Chin Park Lighting Project: Construction Updates & Background
The Greenway Conservancy has almost completed the construction of major lighting projects on The Greenway in Chinatown. These upgrades are focused on safety and community use and were informed by community feedback and input, as well as by recommendations of the Conservancy’s Chin Park Lighting Study, funded and supported by the Greenway Business Improvement District (BID).
The Conservancy’s contractor, NELM, began construction in mid-November 2022. Different areas of the park were closed for phases of work. All major construction work requiring fencing has now been completed. A few final touches are being made; there will be occasional work vehicles on site. Thank you to everyone for your patience throughout this project and we’re so thrilled to have better lighting in this area. Stay tuned for a more official press release and a chance to celebrate this project.
Five pedestrian pole lights were installed along the eastern edge of the Serpentine Path to provide ample illumination for pedestrian safety at night. The design of the post-top lights is purposefully simple so as not to detract from the Asian-inspired elements that grace the Serpentine Path: the fan-shaped pavers in the ground, the fountain, the red bamboo cages, and the horticulture.
In the original design, the only permanent lighting in the 12,000 sq. ft. central plaza is around its perimeter, where 7 poles were mounted with 2 lights each. The lights were directed up onto diffusers that were supposed to reflect the light onto the area below. In actuality, this system failed to provide ample illumination.
The Conservancy has replaced each light pole (and add one additional, for a total of 8) with a heavy-duty tapered steel pole with lighting fixtures at the top. Each pole has been mounted with 3 to 5 directional energy-efficient LED lights that will provide ample, even illumination. New catenary lighting has been installed overhead to provide additional lighting and ambiance.
West of the vent stack, Mary Soo Hoo Park had existing catenary lighting that provided safety and ambiance. In contrast, the East side of the park lacked even and sufficient lighting. The extension of overhead catenary lights throughout the East side of the park, and the replacement of the existing catenary lights in the West side of the park have improved pedestrian safety and will extend the park’s useful hours.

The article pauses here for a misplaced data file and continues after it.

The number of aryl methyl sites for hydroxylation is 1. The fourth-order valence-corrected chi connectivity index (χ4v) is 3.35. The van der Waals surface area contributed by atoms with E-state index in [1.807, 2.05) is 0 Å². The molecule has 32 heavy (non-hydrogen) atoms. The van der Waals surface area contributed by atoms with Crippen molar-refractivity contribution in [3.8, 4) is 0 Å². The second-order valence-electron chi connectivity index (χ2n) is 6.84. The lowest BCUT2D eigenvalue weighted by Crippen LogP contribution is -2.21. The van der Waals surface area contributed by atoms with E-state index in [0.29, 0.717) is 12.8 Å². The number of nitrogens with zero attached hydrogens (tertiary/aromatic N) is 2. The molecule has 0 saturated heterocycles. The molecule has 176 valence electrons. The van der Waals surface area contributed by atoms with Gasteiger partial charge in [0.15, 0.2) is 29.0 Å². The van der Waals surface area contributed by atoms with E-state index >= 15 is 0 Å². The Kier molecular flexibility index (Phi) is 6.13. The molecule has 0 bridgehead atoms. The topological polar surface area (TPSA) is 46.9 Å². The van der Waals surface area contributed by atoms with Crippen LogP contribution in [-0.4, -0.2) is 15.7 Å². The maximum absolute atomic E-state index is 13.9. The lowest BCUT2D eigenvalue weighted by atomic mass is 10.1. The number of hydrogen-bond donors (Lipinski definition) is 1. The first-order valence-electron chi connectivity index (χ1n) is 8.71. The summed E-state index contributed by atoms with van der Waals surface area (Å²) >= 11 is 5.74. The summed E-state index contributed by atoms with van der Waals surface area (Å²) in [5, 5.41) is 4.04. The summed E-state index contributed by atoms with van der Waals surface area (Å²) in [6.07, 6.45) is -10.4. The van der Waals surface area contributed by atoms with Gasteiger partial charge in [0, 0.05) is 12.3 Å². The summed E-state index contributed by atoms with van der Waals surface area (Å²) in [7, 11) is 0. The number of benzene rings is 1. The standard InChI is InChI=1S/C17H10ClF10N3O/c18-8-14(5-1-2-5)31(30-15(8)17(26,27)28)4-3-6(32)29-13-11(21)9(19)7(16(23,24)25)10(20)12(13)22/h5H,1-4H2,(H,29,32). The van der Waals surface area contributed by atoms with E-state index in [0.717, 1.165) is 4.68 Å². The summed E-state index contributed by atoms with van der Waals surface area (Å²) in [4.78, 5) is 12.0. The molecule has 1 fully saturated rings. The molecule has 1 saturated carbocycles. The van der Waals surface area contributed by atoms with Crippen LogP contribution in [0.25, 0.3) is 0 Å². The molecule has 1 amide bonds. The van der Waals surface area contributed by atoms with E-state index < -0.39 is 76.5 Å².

At the northern end of the Serpentine Path, there is a sculptural element representative of a sail. It is illuminated by 6 horizontal strips of LED lighting. These lights were beginning to fail. Working with an electrical contractor, we replaced all 6 LED strips with new, improved, strips.
The Conservancy upgraded six in-grade uplights in the triangular plant bed at the North West corner of the plaza within Auntie Kay & Uncle Frank Chin Park.
These lighting improvements are focused on community input and feedback around safety, park use, activation, and aesthetics, and will further enhance The Greenway as a welcoming public park for all. These park upgrades are made possible in part by the Greenway Business Improvement District (BID), City of Boston Community Preservation Act Fund, Massachusetts Cultural Facilities Fund, the Cabot Family Charitable Trust, the Commonwealth Places Program created by Mass Development, the George B. Henderson Foundation, Rebecca A. Lee, Plymouth Rock Assurance Foundation, and the WANG Foundation.
The uplight replacements in the triangle plant bed and the replacement of the lights in the Sampan Sail were funded by the Massachusetts Department of Transportation (MassDOT) through their capital support of the Greenway Conservancy.
We want to especially recognize the Greenway BID, which has contributed a significant amount of its capital repair spending to focus on renovations and upgrades in Chin Park. The Greenway BID, comprised of abutting businesses along The Greenway, provides reliable funding to the Conservancy as well as additional enhancements funds that support transformative projects like this throughout The Greenway.
To learn more about The Greenway and the work of the Greenway Conservancy, check out our website at rosekennedygreenway.org. Please feel free to reach out with any questions and concerns to [email protected].
This blog post was last updated July 20, 2023. Photos provided by Conservancy Staff and renderings provided by AECOM and Lumen Studio.